At IWW, people didn't know what to make of her. She had never read any of the fashionable writers of the era. But her fiction impressed everybody, and she won an award that got her a contract to publish her first novel.
O'Connor was still rewriting her novel in 1950 when she began to notice a heaviness in her arms while she typed. It turned out that she had inherited lupus, the same disease that had killed her father.
She moved in with her mother and forced herself to write for three hours every day on the screened in porch of her mother's house. In 1955, she published the story collection, A Good Man Is Hard To Find which contains her two most famous short stories: "A Good Man Is Hard to Find," about a silly, annoying old woman whose entire family gets murdered by a man called The Misfit, and "Good Country People" about a pretentious young woman whose wooden leg is stolen by a Bible salesman.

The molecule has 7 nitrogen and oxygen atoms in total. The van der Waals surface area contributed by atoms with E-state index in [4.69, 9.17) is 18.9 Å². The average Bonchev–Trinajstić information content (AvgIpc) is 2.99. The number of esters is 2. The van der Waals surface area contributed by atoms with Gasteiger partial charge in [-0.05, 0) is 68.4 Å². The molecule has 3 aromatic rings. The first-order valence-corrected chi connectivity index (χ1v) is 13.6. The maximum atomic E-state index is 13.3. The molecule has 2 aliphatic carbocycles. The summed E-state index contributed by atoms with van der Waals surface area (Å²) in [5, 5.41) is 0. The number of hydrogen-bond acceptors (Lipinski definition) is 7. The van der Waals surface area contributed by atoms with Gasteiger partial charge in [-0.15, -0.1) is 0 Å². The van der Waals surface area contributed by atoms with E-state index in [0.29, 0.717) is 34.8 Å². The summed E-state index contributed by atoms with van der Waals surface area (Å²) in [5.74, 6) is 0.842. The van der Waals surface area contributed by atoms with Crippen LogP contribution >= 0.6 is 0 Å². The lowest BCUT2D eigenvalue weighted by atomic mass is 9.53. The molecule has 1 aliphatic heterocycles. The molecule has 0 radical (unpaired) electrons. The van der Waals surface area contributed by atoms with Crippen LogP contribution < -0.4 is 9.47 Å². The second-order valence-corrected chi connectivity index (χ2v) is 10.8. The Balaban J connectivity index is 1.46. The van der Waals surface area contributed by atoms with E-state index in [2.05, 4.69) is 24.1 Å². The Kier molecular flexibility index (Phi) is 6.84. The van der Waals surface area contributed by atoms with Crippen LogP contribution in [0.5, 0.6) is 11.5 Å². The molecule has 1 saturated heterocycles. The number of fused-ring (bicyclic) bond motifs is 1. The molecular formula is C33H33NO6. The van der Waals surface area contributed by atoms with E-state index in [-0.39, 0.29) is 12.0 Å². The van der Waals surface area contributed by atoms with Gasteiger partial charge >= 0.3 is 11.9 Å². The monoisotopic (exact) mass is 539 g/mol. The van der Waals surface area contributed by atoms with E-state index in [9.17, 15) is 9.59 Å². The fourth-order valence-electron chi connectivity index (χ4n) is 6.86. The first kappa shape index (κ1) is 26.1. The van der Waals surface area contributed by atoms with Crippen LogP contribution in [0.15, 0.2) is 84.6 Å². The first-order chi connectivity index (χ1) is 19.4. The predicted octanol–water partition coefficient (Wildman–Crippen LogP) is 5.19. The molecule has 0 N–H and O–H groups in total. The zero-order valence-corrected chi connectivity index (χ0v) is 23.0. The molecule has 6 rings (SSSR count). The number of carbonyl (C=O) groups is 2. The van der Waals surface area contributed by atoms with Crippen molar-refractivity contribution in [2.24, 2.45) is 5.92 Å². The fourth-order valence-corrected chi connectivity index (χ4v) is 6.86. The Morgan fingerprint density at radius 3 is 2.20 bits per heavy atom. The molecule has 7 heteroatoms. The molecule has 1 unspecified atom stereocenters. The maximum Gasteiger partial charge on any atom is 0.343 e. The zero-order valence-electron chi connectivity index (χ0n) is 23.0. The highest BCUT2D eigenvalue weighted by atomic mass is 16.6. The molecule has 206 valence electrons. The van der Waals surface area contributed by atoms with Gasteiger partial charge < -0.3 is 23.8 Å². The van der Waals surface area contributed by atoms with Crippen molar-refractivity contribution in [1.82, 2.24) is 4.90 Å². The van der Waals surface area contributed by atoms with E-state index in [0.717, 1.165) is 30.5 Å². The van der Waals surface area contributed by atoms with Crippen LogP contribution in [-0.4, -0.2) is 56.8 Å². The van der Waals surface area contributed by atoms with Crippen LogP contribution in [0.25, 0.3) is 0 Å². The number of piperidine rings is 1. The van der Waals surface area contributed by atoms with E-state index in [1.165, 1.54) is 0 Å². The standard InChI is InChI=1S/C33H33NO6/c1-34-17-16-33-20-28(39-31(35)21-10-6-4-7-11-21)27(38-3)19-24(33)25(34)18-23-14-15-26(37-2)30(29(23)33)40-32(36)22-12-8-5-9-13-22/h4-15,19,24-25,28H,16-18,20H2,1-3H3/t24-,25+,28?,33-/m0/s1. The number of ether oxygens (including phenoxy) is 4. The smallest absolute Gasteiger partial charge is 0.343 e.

Her lupus grew worse. She published one more novel, The Violent Bear It Away, in 1960. She worked on her last book of short stories in the hospital, keeping the manuscript hidden under her pillow so that the nurses wouldn't take it away. She died a little more than a week shy of her 40th birthday.
If I were dying, would I hide a manuscript under my pillow? Would you?